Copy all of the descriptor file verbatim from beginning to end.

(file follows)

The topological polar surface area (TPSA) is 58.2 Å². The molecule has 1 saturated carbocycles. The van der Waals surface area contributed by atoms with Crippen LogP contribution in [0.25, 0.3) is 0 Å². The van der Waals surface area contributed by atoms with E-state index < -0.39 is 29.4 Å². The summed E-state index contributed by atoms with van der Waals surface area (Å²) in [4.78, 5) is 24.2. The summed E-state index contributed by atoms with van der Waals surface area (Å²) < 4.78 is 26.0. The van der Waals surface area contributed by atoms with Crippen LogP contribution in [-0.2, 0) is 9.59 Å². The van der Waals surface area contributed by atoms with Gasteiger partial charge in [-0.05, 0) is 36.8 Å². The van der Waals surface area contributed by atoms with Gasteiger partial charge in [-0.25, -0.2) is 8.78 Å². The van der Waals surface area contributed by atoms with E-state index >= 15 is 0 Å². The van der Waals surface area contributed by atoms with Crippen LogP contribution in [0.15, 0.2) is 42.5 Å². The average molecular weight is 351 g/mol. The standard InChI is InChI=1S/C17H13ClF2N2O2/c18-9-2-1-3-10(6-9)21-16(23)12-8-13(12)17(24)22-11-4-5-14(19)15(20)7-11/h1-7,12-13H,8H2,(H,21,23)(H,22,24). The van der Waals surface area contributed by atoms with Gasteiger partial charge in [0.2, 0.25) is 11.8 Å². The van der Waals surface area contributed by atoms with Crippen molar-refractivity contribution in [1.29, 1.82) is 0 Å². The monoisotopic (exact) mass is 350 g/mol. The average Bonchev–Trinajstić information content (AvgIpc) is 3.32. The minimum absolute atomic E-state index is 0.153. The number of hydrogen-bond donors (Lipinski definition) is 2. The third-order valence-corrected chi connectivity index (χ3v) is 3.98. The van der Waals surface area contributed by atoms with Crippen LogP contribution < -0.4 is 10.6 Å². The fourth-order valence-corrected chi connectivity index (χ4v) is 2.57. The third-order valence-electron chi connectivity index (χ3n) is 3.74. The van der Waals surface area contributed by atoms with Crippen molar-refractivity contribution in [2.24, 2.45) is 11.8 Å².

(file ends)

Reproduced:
The topological polar surface area (TPSA) is 58.2 Å². The molecule has 1 saturated carbocycles. The van der Waals surface area contributed by atoms with Crippen LogP contribution in [0.25, 0.3) is 0 Å². The van der Waals surface area contributed by atoms with E-state index < -0.39 is 29.4 Å². The summed E-state index contributed by atoms with van der Waals surface area (Å²) in [4.78, 5) is 24.2. The summed E-state index contributed by atoms with van der Waals surface area (Å²) < 4.78 is 26.0. The van der Waals surface area contributed by atoms with Crippen LogP contribution in [-0.2, 0) is 9.59 Å². The van der Waals surface area contributed by atoms with Gasteiger partial charge in [-0.05, 0) is 36.8 Å². The van der Waals surface area contributed by atoms with Gasteiger partial charge in [-0.25, -0.2) is 8.78 Å². The van der Waals surface area contributed by atoms with E-state index >= 15 is 0 Å². The van der Waals surface area contributed by atoms with Crippen LogP contribution in [0.15, 0.2) is 42.5 Å². The average molecular weight is 351 g/mol. The standard InChI is InChI=1S/C17H13ClF2N2O2/c18-9-2-1-3-10(6-9)21-16(23)12-8-13(12)17(24)22-11-4-5-14(19)15(20)7-11/h1-7,12-13H,8H2,(H,21,23)(H,22,24). The van der Waals surface area contributed by atoms with Gasteiger partial charge in [0.2, 0.25) is 11.8 Å². The van der Waals surface area contributed by atoms with Crippen molar-refractivity contribution in [1.29, 1.82) is 0 Å². The monoisotopic (exact) mass is 350 g/mol. The average Bonchev–Trinajstić information content (AvgIpc) is 3.32. The minimum absolute atomic E-state index is 0.153. The number of hydrogen-bond donors (Lipinski definition) is 2. The third-order valence-corrected chi connectivity index (χ3v) is 3.98. The van der Waals surface area contributed by atoms with Crippen LogP contribution < -0.4 is 10.6 Å². The fourth-order valence-corrected chi connectivity index (χ4v) is 2.57. The third-order valence-electron chi connectivity index (χ3n) is 3.74. The van der Waals surface area contributed by atoms with Crippen molar-refractivity contribution in [2.24, 2.45) is 11.8 Å².